In the past, when people asked my advice about what ereader to get, I always asked them where did they plan/want to get the books? If they said they wanted to borrow library books, I told them, “Don't buy a Kindle.” Unlike other ereaders, such as the Sony, Nook, and Kobo, the Kindle didn't support borrowing library books. Quite frankly, I thought Jeff Bezos had no interest in helping people borrow books; he wants to sell them books.
Well, I'm pretty sure he still wants to sell books, but Amazon has recently announced that by the end of this year they will support borrowing library ebooks on the Kindle through OverDrive, the primary US provider or ebooks for libraries. This move pretty much shoots down the main argument for not buying a Kindle, as least in the US.
After I got over the shock, I started thinking about how it would work. Some folks who perused the notice on the Overdrive site noted that they were advising librarians that they would not have to re-buy the ebooks; their existing collections could be loaned to Kindle owners. Now, since Kindle's format (and pretty much only the Kindle's) for ebooks is based on Mobi, and not ePub, that suggested that Amazon planned to make the Kindle support ePub.
I don't think so. I think Amazon plans to clone the workflow they used to put user-to-user Kindle borrowing in place. Here's how that works:
If I have a friend named Sue, and she loans me a Kindle book (assuming she can find one that the publisher hasn't turned off borrowing on), she initiates the loan from her Amazon web page. She provides my email address, and once I accept the loan, I have to provide an email address that is linked to a Kindle or Kindle app. At that point in time, Amazon sends the book to my Kindle, and they send Sue's Kindle a message that basically deletes that book from her Kindle (it looks like it's still there because the title still appears on the home screen, with an “on loan” notation, but it's not really there). Amazon doesn't somehow send me Sue's copy of the file, they send me a copy from their servers, just like they do when I buy a book. Once the two-week loan period is up, my Kindle gets a seek-and-destroy file that deletes the borrowed book. To get it back on her Kindle again, Sue has to reload the book from her archive. She doesn't have to delete the entry that says “on loan,” but it won't go away until she does.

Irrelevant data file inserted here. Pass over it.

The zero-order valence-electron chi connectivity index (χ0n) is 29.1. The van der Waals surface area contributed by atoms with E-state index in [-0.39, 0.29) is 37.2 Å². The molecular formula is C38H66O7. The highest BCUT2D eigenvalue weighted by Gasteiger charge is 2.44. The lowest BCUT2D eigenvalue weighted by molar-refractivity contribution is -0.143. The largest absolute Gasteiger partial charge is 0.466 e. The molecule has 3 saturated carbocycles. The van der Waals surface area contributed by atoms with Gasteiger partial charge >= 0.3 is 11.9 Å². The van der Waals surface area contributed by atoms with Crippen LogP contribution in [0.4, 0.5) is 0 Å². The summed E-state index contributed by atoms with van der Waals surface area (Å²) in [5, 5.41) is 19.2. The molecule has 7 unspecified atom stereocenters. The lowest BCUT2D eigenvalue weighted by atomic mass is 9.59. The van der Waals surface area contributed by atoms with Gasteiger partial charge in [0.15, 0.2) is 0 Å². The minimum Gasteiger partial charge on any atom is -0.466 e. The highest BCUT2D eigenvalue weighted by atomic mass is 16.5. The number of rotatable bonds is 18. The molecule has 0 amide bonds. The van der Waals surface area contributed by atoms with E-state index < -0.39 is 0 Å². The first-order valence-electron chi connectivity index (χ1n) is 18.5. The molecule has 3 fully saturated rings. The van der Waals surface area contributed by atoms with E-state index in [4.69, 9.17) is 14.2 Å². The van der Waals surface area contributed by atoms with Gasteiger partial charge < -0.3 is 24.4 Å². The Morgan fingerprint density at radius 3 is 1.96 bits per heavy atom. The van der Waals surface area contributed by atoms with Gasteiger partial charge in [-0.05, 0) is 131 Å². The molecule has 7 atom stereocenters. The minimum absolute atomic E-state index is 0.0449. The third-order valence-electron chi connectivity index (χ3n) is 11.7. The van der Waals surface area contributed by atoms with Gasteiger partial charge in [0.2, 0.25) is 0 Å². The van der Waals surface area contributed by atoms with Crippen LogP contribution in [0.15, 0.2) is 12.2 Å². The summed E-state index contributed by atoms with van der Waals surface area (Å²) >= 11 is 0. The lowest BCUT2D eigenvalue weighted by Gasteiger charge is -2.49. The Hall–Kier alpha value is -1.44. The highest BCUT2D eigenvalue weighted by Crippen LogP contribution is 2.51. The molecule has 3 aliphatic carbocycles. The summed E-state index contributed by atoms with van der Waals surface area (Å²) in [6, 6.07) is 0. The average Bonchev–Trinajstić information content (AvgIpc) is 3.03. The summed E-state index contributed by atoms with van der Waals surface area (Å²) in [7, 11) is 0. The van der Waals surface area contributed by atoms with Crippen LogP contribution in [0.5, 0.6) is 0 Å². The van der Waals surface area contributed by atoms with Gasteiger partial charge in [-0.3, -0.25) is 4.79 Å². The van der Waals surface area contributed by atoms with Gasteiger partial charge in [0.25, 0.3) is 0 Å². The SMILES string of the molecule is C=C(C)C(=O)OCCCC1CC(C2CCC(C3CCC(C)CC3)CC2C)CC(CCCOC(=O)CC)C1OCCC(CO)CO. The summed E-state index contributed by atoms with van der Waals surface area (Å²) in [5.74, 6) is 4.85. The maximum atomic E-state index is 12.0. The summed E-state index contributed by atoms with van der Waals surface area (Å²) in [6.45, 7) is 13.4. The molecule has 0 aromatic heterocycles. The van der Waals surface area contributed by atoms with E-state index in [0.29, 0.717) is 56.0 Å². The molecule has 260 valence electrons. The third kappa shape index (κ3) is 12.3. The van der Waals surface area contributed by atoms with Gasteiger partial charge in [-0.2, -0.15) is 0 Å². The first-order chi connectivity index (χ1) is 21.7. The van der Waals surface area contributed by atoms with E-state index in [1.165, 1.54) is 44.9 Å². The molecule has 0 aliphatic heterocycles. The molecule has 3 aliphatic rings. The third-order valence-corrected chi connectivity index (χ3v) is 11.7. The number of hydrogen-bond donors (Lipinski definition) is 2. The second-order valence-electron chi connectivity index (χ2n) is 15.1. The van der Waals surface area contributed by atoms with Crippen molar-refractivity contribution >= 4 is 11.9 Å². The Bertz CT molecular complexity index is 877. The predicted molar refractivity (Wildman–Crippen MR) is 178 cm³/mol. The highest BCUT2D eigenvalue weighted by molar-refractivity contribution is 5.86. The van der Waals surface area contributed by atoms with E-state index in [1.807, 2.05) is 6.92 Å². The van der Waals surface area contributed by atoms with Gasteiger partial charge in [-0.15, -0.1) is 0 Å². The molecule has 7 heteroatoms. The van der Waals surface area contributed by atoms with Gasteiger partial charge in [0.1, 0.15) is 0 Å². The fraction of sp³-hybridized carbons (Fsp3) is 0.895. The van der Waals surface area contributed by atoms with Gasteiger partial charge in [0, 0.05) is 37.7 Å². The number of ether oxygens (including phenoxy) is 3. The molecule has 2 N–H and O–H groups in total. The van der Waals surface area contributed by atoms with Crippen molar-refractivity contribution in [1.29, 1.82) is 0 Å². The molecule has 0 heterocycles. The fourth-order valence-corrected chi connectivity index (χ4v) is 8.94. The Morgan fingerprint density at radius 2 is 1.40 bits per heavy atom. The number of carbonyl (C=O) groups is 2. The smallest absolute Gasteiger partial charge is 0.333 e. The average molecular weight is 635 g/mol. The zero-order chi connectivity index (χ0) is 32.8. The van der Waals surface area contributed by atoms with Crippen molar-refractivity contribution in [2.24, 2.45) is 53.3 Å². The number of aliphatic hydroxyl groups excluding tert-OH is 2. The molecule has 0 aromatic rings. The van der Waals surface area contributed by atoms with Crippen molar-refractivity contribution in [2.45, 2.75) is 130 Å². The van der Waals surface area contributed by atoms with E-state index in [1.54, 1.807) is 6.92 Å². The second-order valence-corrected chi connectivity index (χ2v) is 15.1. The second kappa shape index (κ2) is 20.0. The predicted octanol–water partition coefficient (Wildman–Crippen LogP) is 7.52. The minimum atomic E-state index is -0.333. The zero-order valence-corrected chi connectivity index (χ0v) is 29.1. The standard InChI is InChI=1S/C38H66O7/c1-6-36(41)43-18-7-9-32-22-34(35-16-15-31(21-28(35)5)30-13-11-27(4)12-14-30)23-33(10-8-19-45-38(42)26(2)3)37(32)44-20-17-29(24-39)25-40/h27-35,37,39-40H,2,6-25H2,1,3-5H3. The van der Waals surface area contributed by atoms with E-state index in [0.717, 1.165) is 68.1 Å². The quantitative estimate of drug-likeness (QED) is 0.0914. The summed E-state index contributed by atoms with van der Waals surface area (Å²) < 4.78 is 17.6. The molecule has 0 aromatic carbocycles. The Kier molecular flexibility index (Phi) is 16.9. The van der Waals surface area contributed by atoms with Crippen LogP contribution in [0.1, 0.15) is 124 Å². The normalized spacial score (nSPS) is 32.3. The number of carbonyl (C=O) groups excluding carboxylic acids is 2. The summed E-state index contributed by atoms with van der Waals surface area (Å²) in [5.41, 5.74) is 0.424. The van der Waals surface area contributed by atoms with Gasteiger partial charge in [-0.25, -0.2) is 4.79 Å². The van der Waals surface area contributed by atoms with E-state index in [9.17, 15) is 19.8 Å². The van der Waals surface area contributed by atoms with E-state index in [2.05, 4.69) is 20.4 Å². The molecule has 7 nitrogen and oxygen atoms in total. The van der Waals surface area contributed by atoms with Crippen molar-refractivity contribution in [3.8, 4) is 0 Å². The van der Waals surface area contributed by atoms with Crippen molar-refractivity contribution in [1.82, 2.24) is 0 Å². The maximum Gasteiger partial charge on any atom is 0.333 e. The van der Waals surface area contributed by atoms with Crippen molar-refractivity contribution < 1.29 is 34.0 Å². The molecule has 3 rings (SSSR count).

Once they have everything set up with Overdrive, I think Amazon will actually initiate the loan, and send the book to the user's Kindle. If they can do that, then they will actually have wireless delivery of library books, which no one else has; right now a library borrower has to download to PC and copy the file over via a USB cable. It's possible that Amazon will require that, too, especially since only the Kindle 3 has wifi, and Amazon would have to pay for the wireless charges. But who knows? Maybe they could allow for wifi delviery of library books to the Kindle 3's out there. They are already offering to let you highlight and annotate the library book, and they say they will keep those annotations and if you later buy the book, voila! They will be part of the book again. In order to do that, I think the book on the Kindle has to be standard Mobi/prc format.
What I'm not sure of is how Amazon will make money from this. It's possible they have a deal with Overdrive— who has now expanded their potential client list exponentially— to get a small cut when a book is loaned. But I can be pretty sure that Jeff Bezos didn't cut this deal from the goodness of his heart. He may be more reader-friendly than say, Steve “Nobody Reads Anymore” Jobs, but he is still a businessman and he is out to make money.
But I think it's a good thing for libraries and for readers and, in the long run, for authors. I already bought one book because I didn't finish it before the loan period was up. I'm sure I'm not the only one who has done that.